Thursday, September 17, 2009
There are all sorts of opinions out there, bullish and bearish, so you pretty much pick the scenario that matches your prejudices. That said, here are some excerpts from posts at the Big Picture that seem on the mark.
From Lehman’s Legacy Still Being Written
: (Mon, Sep 14)
After small stutter steps on Friday and this morning, U.S. stocks marched ahead today for the sixth time in the last seven trading sessions.
By one measure alone — the willingness of investors to speculate — the mindset that helped foster bubbles in both stocks (until 2000) and in residential real estate (until 2006) is proving hard to kill. Generational seismic events, whether along tectonic plates or in financial behavior, tend to be followed by long periods of relative inactivity. Earthquakes in and around the San Francisco Bay area were few and far between in the decades following the “big one” in 1906, for example, and stock speculation after the twin Greats (Crash of ‘29 and Depression during the ’30’s) didn’t really rear its ugly head again until the go-go years of the late ’60’s and early ’70’s.
Not so here in 2009, though, as any quick glance at the New Highs tables will reveal. Lower quality stocks have led the move higher off the March lows, and the rises in the shares of financial entities that are really wards of the State in drag have been downright perplexing. AIG, just to cite one of this summer’s hottest names, recently quintupled, even though current shareholders have the most distant of claims on the company’s assets. ... If what happened to the capital markets in the wake of Lehman’s 2008 failure were really the “Big One”, then how could risk appetites in so many asset classes be so healthy so soon?
The short answer is money printing, and the long answer deals with the side effects that go with zero-bound short term interest rates and quantitative easing. ... Deathly afraid of making the type of mistakes that might lead to a 1930’s-style depression, today’s policy makers are united in their desire to make mistakes of their very own during this credit down cycle. One symptom of this pedal-to-the-metal approach to monetary policy (and perhaps a harbinger of unwindings to come) is the sudden appearance of the dollar carry trade. Risk appetites are sparked by many variables, but speculation also needs fuel. Borrowing at a rate approaching nothing, in a currency that tends to head south for winter and summer both, is just the stuff with which to fan the speculative embers.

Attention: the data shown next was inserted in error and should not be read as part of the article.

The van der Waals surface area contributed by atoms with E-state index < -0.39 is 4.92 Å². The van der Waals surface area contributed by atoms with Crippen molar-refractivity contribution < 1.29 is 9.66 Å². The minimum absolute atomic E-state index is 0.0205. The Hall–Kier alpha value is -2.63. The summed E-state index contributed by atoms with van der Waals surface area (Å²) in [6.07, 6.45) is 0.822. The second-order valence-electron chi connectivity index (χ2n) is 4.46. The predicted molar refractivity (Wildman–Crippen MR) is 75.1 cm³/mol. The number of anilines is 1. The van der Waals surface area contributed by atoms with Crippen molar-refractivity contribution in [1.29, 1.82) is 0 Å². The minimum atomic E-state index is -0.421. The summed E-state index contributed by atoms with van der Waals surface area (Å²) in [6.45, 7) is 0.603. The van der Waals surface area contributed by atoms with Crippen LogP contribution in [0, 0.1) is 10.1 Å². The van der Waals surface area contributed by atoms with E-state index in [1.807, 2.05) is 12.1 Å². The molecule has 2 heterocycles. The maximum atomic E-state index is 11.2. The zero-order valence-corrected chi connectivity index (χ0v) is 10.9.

From Who is Feeling Smart These Days?
: (Wed, Sep 16)
U.S. stocks rose once again on Wednesday, extending what has become a rather remarkable equity rally.
“Never confuse brains with a bull market” is one of Wall Street’s oldest pieces of advice for investors. It teaches us to not feel too smug or smart about the levitation in one’s portfolio when the major averages, too, are rising. If what has been transpiring at the corner of Wall and Broad streets since March is indeed a bull market, then the usual celebratory cockiness is missing. Of the seeming lack of joy over this latest rally, one of my readers relayed the following impression of her recent trip to New York : “Even the ones who are making money aren’t happy”, she said.
Mr. Bernanke will see to it that money printing will be with us until the bond market grounds his fleet of helicopters. Until that day comes, stocks could continue to be kited higher on the winds of easy money.
From A Tale of Two Cities: Wall Street vs. Main Street; the stock market vs. the real economy
: (Wed, Sep 16)
Long-time readers know that for years we have inveighed that there is a huge, historic disconnect between the stock market and the economy due to funny money. Easy Al and now Benito have transformed the stock market and other markets from gauges of the economy to generators of economic activity via their deployment as asset bubbles.
Ergo one must now be a technician to not only navigate and profit in the markets but to insure against a career-ending misadventure, either on the downside or upside.
Yesterday Bernanke said the recession has probably ended. If the recession has ended shouldn’t the Fed at its meeting next week at least stop QE and the massive monetization of mortgages?
If QE, which is due to expire, is renewed, stocks should rally but commodities, gold and inflation plays should rally far more. The dollar should tank. China should go apoplectic. Benito will look foolish for saying “the recession is likely over”. Bonds might rally initially but then look out below.
If QE is not renewed, stocks and commodities should tank; the dollar should soar and bonds after initially declining should rally. China will be appeased.
Bottom line is that the stock market rally, by now at least, has exceeded "bear rally" dynamics and is being seen by some as a direct result of the Fed's QE and other easy money policies. That may explain the peculiar non-euphoric feelings of those who have gained in the last six months (and massive angst by those who are losing, or losing out).
ALSO: Check out Can You Name These 14 Bubbles?